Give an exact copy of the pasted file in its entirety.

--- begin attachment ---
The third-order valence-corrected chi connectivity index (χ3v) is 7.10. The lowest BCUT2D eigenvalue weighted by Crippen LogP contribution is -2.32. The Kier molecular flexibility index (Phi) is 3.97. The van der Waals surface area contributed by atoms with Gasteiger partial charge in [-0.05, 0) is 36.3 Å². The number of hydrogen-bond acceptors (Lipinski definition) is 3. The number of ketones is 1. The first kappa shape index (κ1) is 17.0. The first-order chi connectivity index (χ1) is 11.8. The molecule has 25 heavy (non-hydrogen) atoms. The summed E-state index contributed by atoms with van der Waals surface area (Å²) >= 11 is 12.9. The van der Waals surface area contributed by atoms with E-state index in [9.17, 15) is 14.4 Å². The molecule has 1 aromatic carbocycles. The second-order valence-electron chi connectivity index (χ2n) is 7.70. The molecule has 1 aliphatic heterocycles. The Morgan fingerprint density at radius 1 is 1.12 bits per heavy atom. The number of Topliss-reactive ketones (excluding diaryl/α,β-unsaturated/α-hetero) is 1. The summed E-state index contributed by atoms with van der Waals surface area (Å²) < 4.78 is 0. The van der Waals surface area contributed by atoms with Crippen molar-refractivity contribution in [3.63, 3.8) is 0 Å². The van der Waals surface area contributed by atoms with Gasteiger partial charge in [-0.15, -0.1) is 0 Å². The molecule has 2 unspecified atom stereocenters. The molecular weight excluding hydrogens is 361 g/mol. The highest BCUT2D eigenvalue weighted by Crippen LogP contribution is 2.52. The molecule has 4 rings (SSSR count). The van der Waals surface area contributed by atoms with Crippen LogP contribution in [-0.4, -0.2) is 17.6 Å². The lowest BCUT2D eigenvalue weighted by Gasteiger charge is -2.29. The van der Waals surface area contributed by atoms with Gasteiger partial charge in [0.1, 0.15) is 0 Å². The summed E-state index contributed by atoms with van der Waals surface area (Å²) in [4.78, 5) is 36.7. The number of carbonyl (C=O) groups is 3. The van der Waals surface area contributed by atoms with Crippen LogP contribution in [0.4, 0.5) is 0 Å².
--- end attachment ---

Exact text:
The third-order valence-corrected chi connectivity index (χ3v) is 7.10. The lowest BCUT2D eigenvalue weighted by Crippen LogP contribution is -2.32. The Kier molecular flexibility index (Phi) is 3.97. The van der Waals surface area contributed by atoms with Gasteiger partial charge in [-0.05, 0) is 36.3 Å². The number of hydrogen-bond acceptors (Lipinski definition) is 3. The number of ketones is 1. The first kappa shape index (κ1) is 17.0. The first-order chi connectivity index (χ1) is 11.8. The molecule has 25 heavy (non-hydrogen) atoms. The summed E-state index contributed by atoms with van der Waals surface area (Å²) >= 11 is 12.9. The van der Waals surface area contributed by atoms with E-state index in [9.17, 15) is 14.4 Å². The molecule has 1 aromatic carbocycles. The second-order valence-electron chi connectivity index (χ2n) is 7.70. The molecule has 1 aliphatic heterocycles. The Morgan fingerprint density at radius 1 is 1.12 bits per heavy atom. The number of Topliss-reactive ketones (excluding diaryl/α,β-unsaturated/α-hetero) is 1. The summed E-state index contributed by atoms with van der Waals surface area (Å²) < 4.78 is 0. The van der Waals surface area contributed by atoms with Crippen molar-refractivity contribution in [3.63, 3.8) is 0 Å². The van der Waals surface area contributed by atoms with Gasteiger partial charge in [-0.15, -0.1) is 0 Å². The molecule has 2 unspecified atom stereocenters. The molecular weight excluding hydrogens is 361 g/mol. The highest BCUT2D eigenvalue weighted by Crippen LogP contribution is 2.52. The molecule has 4 rings (SSSR count). The van der Waals surface area contributed by atoms with Crippen LogP contribution in [-0.4, -0.2) is 17.6 Å². The lowest BCUT2D eigenvalue weighted by Gasteiger charge is -2.29. The van der Waals surface area contributed by atoms with Gasteiger partial charge in [0.1, 0.15) is 0 Å². The summed E-state index contributed by atoms with van der Waals surface area (Å²) in [4.78, 5) is 36.7. The number of carbonyl (C=O) groups is 3. The van der Waals surface area contributed by atoms with Crippen LogP contribution in [0.4, 0.5) is 0 Å².